DISTINCTIVE PROPERTIES very strong & resistant to fracture transfers heat & electricity can be formed into many shapes long lasting

TYPES & USES 1. structural steel 2. steel sheeting 3. stainless steel alloys

• • •

reddish very malleable & ductile good conductor of heat & electricity roofing material heating pipework electrical cabling

-

very light non-magnetic pure one is soft

• • • •

window frames door handles cladding panels power coating & anodization

ZINC -

LEAD

can be toxic very soft, highly malleable, ductile relatively poor conductor of electricity resistant to corrosion roof cornices tank linings flashing strips for waterproofing

brittle at ambient temperatures; but malleable at 100 to 150 ºC

galvanishing

TIN

-

-

silvery-white metal • lining lead pipes malleable highly crystalline structure resists distilled, sea, soft tap water • bearing BRONZE • clips • electrical toughness connectors resistance to corrosion • springs

BRASS

hot rolled steel cold formed steel reinforcing bars cladding & roofing coil, sheets, bars, wire, etc

-

malleable relatively low melting point not ferromagnetic

TITANIUM -

excellent corrosion resistance high strength - to - weight ratio

cladding

-

• •

used where friction is required used in fitting


6.1.5

•

trusses

•

plates & grids


6.2.1

PRESENTATION


6.3.1

KEY TERMS rafter: extend from the wall plate to a ridge board or ridge beam, supports the sheathing & covering of roof.!

!

purlin: the several horizontal structural members that support roof loads and transfer them to rood beams.

!

cantilever: the structural element that anchored at one end, overhangs.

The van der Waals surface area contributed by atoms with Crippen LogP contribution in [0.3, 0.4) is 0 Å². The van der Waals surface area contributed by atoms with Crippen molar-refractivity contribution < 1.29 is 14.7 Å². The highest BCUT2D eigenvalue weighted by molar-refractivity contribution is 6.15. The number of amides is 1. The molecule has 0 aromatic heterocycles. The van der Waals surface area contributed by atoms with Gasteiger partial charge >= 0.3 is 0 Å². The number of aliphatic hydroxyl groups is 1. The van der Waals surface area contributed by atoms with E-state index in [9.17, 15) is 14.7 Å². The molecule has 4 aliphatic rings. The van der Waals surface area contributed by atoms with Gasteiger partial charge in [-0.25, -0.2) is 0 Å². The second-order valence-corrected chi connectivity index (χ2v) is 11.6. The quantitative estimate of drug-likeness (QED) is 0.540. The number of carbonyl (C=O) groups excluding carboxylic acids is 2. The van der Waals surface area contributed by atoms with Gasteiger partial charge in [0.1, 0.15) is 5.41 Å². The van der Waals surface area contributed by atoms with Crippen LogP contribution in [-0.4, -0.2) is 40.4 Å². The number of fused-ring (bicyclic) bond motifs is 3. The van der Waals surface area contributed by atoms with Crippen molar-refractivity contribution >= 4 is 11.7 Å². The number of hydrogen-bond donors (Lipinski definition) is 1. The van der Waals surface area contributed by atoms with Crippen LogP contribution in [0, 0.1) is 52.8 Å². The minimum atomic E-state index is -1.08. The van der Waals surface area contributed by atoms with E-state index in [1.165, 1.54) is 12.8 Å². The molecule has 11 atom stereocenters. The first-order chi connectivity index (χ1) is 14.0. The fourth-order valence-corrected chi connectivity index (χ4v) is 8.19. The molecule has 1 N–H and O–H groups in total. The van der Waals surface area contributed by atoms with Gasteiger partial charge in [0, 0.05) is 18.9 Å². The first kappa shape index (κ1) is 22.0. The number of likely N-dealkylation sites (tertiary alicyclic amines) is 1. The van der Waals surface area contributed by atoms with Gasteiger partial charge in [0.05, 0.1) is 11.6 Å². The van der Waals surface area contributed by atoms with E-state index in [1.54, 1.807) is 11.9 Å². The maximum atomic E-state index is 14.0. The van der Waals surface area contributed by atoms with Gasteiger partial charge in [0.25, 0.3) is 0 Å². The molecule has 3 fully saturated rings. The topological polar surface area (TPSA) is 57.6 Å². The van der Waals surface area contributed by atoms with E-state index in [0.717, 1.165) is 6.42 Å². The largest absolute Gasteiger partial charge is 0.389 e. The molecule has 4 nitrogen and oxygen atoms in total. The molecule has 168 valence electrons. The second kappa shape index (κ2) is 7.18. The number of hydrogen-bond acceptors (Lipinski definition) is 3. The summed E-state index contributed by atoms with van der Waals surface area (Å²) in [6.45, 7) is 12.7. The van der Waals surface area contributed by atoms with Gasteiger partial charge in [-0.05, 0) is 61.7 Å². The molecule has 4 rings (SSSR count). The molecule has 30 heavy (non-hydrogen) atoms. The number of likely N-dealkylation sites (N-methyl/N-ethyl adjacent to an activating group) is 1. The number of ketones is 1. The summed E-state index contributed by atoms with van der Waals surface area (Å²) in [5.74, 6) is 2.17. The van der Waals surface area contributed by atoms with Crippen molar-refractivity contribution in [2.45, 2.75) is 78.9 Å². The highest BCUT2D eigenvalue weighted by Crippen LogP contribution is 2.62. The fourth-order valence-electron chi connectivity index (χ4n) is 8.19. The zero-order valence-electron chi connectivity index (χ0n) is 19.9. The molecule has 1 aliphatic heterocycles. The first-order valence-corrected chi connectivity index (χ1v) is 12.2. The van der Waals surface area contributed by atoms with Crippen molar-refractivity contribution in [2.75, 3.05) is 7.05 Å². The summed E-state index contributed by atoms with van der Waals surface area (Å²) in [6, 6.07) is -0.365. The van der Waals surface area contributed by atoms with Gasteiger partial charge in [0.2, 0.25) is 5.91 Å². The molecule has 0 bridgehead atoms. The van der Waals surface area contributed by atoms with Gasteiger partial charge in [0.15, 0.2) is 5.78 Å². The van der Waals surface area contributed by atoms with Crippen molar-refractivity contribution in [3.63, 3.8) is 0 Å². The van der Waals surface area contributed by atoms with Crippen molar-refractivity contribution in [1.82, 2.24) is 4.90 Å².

!

portal frame: load applied along the line of an axis of an object.

!

eave: overhanging lower edge of a roof.

!

soffit: underside of overhanging roof eave.

!

alloy: combination of two or more types of metal.

!

top chord: the top member of a stress that extend from end to end connected by web members. REFERENCE:!

!

1. ENVS10003. W06C1 roof systems http://www.youtube.com/watch?v=q5ms8vmhs50&feature=youtu.be 2. ENVS 10003. W06M1 introduction to metals http://www.youtube.com/watch?v=RttS_wgXGbI&feature=youtu.be 3. ENVS 10003. W06M2 ferrous metals http://www.youtube.com/watch?v=SQy3IyJy-is&feature=youtu.be 4. ENVS 10003. spanning spaces http://www.youtube.com/watch?v=Zx4tM-uSaO8&feature=youtu.be 5. ENVS 10003. W06M3 non ferrous metals http://www.youtube.com/watch?v=EDtxb7Pgcrw&feature=youtu.be 6. Francis D.K.Ching. (2008). Building Construction illustrated (4th Edition). John Wiley & Sons

!


7.1.1

WEEK7 ! E-learning! Outline

STRUCTURE arches, domes & shells MATERIAL rubber/plastics/paints BUILT-ENVIRONMENT PROFESSIONALS detailing for heat & moisture/moisture & thermal protection KEY TERMS !


7.1.2

detailing for heat and moisture flashing is required here

eaves protect walls

forces to be considered: • gravity: use slopes & overlaps • surface tension & capillary action: use drip or break • momentum:move through simple gaps • air pressure differential:through a complex labyrinth

a window joint the wall: high risk area for penetrating

building’s flashing •

• • •

sloping roofs so that water is collected in gutters which then discharge water to downpipes overlapping cladding & roofing elements sloping window and door sills and roof/wall flashings sloping the ground surface away from the walls at the base of buildings weatherboard overlaps

opening: • planned: windows, doors, skylights • unplanned: poor construction workmanship • deterioration of material remove opening:seal the openings with • sealants (e.g. silicone) • gaskets (e.g made from artificial rubbers) http://www.google.com.au/imgres? imgurl=http%3A%2F %2Fwww.wbdg.org%2Fimages %2Fenv_wall_3.gif&imgrefurl=http %3A%2F%2Fwww.wbdg.org %2Fdesign %2Fenv_wall.php&h=290&w=460&t bnid=EijM_2y1nh0tfM %3A&zoom=1&docid=CL5pjiiSUuo aSM&hl=zhCN&ei=Qi15U8XWJcWikwXqwICIC A&tbm=isch&ved=0CCkQMyghMC E4ZA&iact=rc&uact=3&dur=442&p age=3&start=124&ndsp=76&biw=2 271&bih=1237


7.1.3

plastics

used in roofing/walling; use it replace glass sometimes

act as seal; help to separate different metals